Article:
Television, Media Art, and Cyberculture
Published by: Indiana University Press
6.12 x 9.25 in, 52 b&w photos, 1 index
- Published: May 1998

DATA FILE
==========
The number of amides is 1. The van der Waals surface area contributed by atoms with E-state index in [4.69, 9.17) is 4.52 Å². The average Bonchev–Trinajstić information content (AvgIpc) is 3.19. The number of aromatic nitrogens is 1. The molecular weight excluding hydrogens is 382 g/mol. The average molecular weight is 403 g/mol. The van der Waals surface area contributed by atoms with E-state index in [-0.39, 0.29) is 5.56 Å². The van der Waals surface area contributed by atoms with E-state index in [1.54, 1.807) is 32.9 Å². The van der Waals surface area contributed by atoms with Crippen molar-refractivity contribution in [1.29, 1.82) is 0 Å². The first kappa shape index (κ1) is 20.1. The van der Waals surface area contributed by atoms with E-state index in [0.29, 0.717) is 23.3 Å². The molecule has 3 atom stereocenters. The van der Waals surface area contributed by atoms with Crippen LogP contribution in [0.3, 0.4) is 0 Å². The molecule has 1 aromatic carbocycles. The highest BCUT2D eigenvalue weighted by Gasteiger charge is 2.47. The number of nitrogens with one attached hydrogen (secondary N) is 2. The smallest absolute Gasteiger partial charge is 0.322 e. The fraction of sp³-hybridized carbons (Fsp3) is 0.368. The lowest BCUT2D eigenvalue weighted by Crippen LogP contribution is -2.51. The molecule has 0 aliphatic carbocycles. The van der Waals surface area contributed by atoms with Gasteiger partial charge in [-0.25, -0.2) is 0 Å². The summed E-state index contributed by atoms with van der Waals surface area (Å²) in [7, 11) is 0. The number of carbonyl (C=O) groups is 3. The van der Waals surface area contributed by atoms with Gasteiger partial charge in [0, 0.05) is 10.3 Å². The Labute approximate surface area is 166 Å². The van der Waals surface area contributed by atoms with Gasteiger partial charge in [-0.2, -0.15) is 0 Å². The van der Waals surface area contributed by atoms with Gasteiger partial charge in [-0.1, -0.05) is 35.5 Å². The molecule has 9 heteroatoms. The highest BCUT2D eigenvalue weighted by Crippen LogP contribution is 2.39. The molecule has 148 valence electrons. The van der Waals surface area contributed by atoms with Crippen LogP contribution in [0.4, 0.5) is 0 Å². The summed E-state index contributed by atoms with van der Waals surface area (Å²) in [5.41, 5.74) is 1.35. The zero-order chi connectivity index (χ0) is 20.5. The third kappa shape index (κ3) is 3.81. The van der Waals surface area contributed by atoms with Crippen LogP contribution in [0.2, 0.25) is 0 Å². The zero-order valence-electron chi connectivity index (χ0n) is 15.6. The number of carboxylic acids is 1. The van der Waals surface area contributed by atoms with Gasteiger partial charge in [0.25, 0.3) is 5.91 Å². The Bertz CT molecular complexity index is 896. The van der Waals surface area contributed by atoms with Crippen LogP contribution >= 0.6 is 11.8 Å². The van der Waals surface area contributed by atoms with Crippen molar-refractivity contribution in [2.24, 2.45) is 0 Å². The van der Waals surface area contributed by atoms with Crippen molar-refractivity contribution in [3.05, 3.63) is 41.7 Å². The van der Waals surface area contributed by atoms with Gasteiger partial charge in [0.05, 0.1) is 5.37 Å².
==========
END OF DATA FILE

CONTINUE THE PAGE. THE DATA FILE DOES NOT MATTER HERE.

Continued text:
Margaret Morse examines the effects of "virtual practices"—television, video, computers—on our sense of reality. These virtualities commonly cloak an impoverished public sphere by disguising impersonal relations as Utopian expression. The explosive development of these media in this century has resulted in abstract relations with machines and/or human beings. The more abstract, and removed, information has become from everyday life, the less "real" the experience. Morse offers new ways of thinking about the possibilities and limits of "virtual practices."